Yothalot Classes

You have to use some Yothalot specific classes to implement your mapreduce class. These classes are Yothalot::Reducer, Yothalot::Writer, Yothalot::Key, Yothalot::Value, and Yothalot::Values. A description of these types is given below.

The Yothalot::Reducer class

The Yothalot::Reducer class is used to emit a key value pair from the mapper step to the reducer step. The class has one member function, emit(), that takes two arguments, the first argument is the key of type Yothalot::Key and the second argument is the value of type Yothalot::Value. Its usage is:

/**
 * emit a key, value pair to the reducer step
 */
reducer.emit(key, value);

where reducer is an instance of the Yothalot::Reducer class, key has type Yothalot::Key and value has type Yothalot::Value.

The Yothalot::Writer class

The Yothalot::Writer class is used to emit a value from the reducer step to the writer step. The class has one member function, emit(), that takes one argument of type Yothalot::Value. Its usage is:

/**
 *  emit a value to the writer step
 */
writer.emit(value);

where writer is an instance of the Yothalot::Writer class and value has type Yothalot::Value.

The Yothalot::Key and Yothalot::Value classes

The Yothalot::Key and Yothalot::Value type definitions of Yothalot::Tuple. These tuples can hold fields of type Yothalot::Scalar.

The Values class

Values is a input iterator over a container that holds value types. This type is passed to the reducer step as a second argument. You can use it to iterate over all the values or you can pass it to algorithms that use constant forward iterators. The public interface looks like:

class Values :
{
public:
    Values begin() const;
    Values end() const;
    Values &operator++ ();

    const Value &operator*() const;
    const Value *operator->() const;

    bool operator==(const Values &values) const;
    bool operator!=(const Values &values) const;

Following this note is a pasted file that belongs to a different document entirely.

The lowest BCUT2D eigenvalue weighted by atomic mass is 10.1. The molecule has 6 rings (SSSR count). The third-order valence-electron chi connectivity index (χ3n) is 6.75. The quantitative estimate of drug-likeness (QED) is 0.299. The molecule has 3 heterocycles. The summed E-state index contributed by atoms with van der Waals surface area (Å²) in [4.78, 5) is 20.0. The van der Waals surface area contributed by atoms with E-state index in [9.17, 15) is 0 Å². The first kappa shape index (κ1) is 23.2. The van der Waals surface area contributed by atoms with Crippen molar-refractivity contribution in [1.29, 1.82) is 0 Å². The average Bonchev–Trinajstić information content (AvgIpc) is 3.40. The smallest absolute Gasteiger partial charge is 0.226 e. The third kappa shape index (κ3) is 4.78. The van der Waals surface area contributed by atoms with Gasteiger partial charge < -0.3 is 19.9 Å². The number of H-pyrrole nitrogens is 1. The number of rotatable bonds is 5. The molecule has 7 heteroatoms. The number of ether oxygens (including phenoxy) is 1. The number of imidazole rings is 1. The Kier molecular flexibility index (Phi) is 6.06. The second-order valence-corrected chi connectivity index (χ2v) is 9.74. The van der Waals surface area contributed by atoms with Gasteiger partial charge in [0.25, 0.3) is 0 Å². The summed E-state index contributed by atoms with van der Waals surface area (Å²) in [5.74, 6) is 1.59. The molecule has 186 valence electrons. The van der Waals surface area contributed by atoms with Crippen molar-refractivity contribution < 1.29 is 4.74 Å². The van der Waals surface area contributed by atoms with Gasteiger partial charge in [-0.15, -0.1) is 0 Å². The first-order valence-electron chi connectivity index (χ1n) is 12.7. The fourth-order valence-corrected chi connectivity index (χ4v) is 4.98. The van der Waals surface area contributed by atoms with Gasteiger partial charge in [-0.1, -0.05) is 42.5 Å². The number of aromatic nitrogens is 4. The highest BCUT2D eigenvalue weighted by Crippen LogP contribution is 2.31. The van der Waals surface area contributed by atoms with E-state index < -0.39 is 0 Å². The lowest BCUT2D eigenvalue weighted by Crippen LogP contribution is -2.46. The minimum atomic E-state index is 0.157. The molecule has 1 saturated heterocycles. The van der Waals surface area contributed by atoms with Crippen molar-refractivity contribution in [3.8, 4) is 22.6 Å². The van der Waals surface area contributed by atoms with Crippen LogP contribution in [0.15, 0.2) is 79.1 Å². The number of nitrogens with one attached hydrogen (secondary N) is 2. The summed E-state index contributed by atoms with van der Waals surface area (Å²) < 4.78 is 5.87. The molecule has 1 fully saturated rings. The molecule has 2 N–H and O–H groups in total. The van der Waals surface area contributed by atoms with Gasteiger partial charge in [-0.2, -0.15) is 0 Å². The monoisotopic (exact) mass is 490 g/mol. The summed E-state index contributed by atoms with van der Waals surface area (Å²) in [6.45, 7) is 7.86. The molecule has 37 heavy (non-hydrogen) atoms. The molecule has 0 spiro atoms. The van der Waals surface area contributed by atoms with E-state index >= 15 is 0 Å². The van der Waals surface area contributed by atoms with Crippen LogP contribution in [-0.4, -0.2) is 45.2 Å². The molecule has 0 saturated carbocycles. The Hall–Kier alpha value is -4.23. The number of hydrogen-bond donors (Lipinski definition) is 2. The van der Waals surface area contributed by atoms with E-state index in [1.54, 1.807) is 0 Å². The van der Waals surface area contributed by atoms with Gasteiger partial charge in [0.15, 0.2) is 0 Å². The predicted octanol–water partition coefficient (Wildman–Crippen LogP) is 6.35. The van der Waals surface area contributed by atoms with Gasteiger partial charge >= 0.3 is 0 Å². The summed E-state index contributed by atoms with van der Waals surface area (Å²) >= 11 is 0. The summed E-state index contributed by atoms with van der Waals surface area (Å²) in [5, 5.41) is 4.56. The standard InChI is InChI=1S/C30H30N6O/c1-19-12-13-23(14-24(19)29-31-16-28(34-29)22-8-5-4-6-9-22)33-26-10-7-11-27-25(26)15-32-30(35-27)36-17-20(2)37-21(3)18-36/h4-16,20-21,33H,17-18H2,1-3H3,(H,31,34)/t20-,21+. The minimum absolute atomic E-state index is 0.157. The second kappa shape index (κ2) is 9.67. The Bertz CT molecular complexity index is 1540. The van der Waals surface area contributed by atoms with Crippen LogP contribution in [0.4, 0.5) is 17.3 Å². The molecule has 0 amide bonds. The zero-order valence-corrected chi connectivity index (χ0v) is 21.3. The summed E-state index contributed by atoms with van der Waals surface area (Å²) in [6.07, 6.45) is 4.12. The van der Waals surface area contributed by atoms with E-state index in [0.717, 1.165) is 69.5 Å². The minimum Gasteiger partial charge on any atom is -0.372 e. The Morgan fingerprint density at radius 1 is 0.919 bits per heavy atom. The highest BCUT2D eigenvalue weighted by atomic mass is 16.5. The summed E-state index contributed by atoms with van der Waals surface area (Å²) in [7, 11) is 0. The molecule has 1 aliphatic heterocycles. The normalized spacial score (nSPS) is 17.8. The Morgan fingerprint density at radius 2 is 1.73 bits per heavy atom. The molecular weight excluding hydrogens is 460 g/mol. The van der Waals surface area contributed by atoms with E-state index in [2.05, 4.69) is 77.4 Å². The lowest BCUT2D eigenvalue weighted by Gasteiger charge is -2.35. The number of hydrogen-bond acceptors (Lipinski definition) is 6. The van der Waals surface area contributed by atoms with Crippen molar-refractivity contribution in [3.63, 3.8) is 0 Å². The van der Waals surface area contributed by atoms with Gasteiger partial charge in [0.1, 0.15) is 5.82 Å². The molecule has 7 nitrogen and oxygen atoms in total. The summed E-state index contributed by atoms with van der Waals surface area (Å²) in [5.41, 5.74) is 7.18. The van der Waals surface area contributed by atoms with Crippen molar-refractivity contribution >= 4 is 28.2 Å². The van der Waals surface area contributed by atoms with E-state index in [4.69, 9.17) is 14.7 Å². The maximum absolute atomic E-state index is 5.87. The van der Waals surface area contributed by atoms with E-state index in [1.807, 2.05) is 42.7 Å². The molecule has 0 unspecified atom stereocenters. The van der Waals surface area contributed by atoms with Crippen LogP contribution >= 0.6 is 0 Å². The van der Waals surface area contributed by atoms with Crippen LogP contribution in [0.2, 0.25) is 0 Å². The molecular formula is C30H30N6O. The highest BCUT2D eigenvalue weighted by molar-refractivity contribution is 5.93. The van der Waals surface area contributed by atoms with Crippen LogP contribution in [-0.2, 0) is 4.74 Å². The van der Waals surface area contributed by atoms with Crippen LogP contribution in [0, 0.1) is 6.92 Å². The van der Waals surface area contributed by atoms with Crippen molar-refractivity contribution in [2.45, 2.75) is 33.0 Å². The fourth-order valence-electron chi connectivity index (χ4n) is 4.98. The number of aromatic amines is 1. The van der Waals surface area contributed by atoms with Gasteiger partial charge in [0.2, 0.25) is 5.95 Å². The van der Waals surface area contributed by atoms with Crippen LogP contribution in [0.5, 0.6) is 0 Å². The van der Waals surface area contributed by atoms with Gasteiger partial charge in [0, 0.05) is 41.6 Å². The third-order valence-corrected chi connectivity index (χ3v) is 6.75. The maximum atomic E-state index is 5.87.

operator bool () const;
    bool operator! () const;
};

Member begin() and end()

Members begin() and end() are iterators to the beginning and the end of the container. You can use it like:

/**
 *  copy the fields of the values in a std::vector
 *  using the input iterator constructor of std::vector
 */
std::vector<Value> myVec(values.begin(), values.end());

Member &operator++()

With prefix ++ you can increment the iterator. You can use it like:

/** 
 *  you can use ++ to create an old stile for loop
 */
for(auto idx = values.begin(); idx != values.end(); ++idx)
    // do something that uses idx

/**
 *  yet you can also use the new type of loops
 */
for(auto a :values)
    // do something with a

Member &operator*()

With * you dereference where the iterator is pointing to, so in this case a value (i.e. a Tuple). You can use it like:

/**
 *  set an iterator to the begin of values
 */
auto firstValIt = values.begin();

/**
 * dereference this iterator so you get the first value in values
 */
auto firsValRef = *firstValIt;

Member *operator->()

With -> you directly can access the member functions from value via the iterator. You can use it like:

/**
 *  get an iterator to the begin of values
 */
auto firstValIt = values.begin();

/**
 *  you can access the member functions of value now via ->
 */
std::cout << "the size of the first value is " firstValIt->bytes() << " bytes\n";

Member operator==()

With == you can compare two Yothalot::Values to see if they are equal. You can use it like:

/**
 *  create two iterators that point to values.begin()
 */
auto a = values.begin();
auto b = values.begin();

/**
 *  check if they are equal
 */
if (a == b)
    std::cout << "yes they are the same\n";

Member operator!=()

With != you can check if two Values are unequal. You have seen this already in the for loop where we tested that the idx iterator was not equal to the values.end() iterator.

Member operator bool()

Converses Values to a boolean. This boolean will be true if the iterator is valid and false if it is not valid. You can use it like:

/**
 *  Loop over all the elements 
 */
while(a)
{
    // do something with a

    // updata a
    ++a;
}

Member operator!()

! will negate the value that member operator bool() would have returned if it had been called.